One of the remarkable aspects of the so called “public” sector is how much the public is actually kept out of its most important of decision making processes.
Money is taken via the threat or use of aggression and is then distributed over nefarious deals in notoriously smokey rooms where an eclectic minority of a few very connected people get to decide over the use of property that is supposedly “in public hands”.
The public’s so called “choice” is limited to who gets to pose as figure heads at the very top of the institutions in question every other year or even less frequently, but their choice as to whether or not they actually want to avail of or pay for the “services” supplied, and with that their ability to provide any actionable feedback that would check the behavior of high-, mid- and low-level bureaucrats, is for all practical purposes nil.
It is on rare occasions, such as getting a driver’s license, a social security card, or a business license, that we get to make an appointment a month in advance, draw a number, wait in line, and get processed by bored and often un-interested and -motivated bureaucrats who’d rather we not be there to disrupt their precious sitting time.
It is, on the contrary, in the so called “private” sector where the public at large, day after day, gets to randomly flood into shopping malls, choose between numerous goods and services, “ask for the manager”, demand and receive refunds, complain about poor service, participate in regular surveys, use up internet bandwidth, shop and communicate online, switch from one service provider to another within minutes, and gets to vote on specific goods and services with every single penny every waking second.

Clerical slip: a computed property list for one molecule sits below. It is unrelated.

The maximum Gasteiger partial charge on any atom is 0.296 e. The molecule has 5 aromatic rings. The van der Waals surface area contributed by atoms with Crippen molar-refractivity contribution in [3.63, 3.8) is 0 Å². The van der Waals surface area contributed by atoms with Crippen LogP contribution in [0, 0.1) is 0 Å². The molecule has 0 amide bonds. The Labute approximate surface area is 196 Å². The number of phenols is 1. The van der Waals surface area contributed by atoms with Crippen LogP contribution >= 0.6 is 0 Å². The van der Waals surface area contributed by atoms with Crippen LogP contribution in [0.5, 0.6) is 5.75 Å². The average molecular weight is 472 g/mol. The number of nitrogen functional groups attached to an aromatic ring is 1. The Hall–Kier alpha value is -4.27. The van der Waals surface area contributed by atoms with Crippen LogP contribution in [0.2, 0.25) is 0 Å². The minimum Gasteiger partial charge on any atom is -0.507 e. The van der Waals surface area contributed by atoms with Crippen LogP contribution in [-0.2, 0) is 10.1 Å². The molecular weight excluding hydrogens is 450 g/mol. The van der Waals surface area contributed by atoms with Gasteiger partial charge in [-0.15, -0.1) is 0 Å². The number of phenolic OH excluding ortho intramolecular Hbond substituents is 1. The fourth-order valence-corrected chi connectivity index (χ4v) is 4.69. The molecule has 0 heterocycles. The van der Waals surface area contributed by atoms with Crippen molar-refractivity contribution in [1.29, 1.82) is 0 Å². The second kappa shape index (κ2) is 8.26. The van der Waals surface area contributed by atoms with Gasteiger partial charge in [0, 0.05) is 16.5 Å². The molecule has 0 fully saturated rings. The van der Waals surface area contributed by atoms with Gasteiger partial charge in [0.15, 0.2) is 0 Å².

It is here where you get greeted by sometimes annoyingly friendly shop owners who desperately need you in their stores, who shower you with coupons, rebates, freebies, and smiles, and thank you for shopping with them, where those goods that satisfy the majority of individuals’ most urgent needs take priority over those that satisfy less urgent or ample needs in the eyes of profit-hungry entrepreneurs who are constantly on the quest for newer and better ways to cater to the public at large and where those of them who manage to satisfy said public the most get rewarded with riches upon riches.
It is here where the more the so called public sector gets involved through things like taxation, subsidies, bailouts, loans, the granting of monopoly privileges, or the granting of immunity against environmental suits, the more all of the above disappears. It is then when the organization becomes more and more hierarchical, unaccessible, seniority-driven, unresponsive, destructive and corrupt.
Thus the public/private sector dichotomy, as universally employed in global political discourse, in educational institutions, and in the mainstream media, is probably one of the greatest Orwellian feats on the part of those who seek to manipulate people’s understanding of language by cloaking that which is evil in the guise of popular, and that which is good in the guise of unpopular lingo.